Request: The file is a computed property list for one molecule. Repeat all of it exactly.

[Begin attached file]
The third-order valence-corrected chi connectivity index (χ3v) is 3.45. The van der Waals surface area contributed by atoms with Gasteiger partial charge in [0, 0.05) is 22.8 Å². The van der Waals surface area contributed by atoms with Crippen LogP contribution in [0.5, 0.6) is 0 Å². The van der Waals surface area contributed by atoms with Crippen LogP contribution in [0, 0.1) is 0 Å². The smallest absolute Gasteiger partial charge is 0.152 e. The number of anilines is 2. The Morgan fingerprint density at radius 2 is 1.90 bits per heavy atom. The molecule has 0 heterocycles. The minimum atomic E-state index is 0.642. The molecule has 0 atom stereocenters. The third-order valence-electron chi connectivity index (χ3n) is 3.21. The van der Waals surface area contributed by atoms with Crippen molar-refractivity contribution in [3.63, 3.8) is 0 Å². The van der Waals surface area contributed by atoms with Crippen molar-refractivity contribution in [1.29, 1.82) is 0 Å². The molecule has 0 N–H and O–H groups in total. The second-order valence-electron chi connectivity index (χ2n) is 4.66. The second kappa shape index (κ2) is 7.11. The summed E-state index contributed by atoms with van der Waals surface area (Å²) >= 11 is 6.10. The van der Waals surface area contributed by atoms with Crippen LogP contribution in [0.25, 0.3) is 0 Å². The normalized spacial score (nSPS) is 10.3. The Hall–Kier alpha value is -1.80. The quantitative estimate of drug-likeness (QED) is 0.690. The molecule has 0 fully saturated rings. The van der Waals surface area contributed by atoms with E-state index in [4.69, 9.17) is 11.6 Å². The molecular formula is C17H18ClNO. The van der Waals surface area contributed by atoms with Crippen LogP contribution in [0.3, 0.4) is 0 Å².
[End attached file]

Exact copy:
The third-order valence-corrected chi connectivity index (χ3v) is 3.45. The van der Waals surface area contributed by atoms with Gasteiger partial charge in [0, 0.05) is 22.8 Å². The van der Waals surface area contributed by atoms with Crippen LogP contribution in [0.5, 0.6) is 0 Å². The van der Waals surface area contributed by atoms with Crippen LogP contribution in [0, 0.1) is 0 Å². The smallest absolute Gasteiger partial charge is 0.152 e. The number of anilines is 2. The Morgan fingerprint density at radius 2 is 1.90 bits per heavy atom. The molecule has 0 heterocycles. The minimum atomic E-state index is 0.642. The molecule has 0 atom stereocenters. The third-order valence-electron chi connectivity index (χ3n) is 3.21. The van der Waals surface area contributed by atoms with Crippen molar-refractivity contribution in [3.63, 3.8) is 0 Å². The van der Waals surface area contributed by atoms with Crippen molar-refractivity contribution in [1.29, 1.82) is 0 Å². The molecule has 0 N–H and O–H groups in total. The second-order valence-electron chi connectivity index (χ2n) is 4.66. The second kappa shape index (κ2) is 7.11. The summed E-state index contributed by atoms with van der Waals surface area (Å²) >= 11 is 6.10. The van der Waals surface area contributed by atoms with Crippen LogP contribution in [0.25, 0.3) is 0 Å². The normalized spacial score (nSPS) is 10.3. The Hall–Kier alpha value is -1.80. The quantitative estimate of drug-likeness (QED) is 0.690. The molecule has 0 fully saturated rings. The van der Waals surface area contributed by atoms with E-state index in [4.69, 9.17) is 11.6 Å². The molecular formula is C17H18ClNO. The van der Waals surface area contributed by atoms with Crippen LogP contribution in [0.3, 0.4) is 0 Å².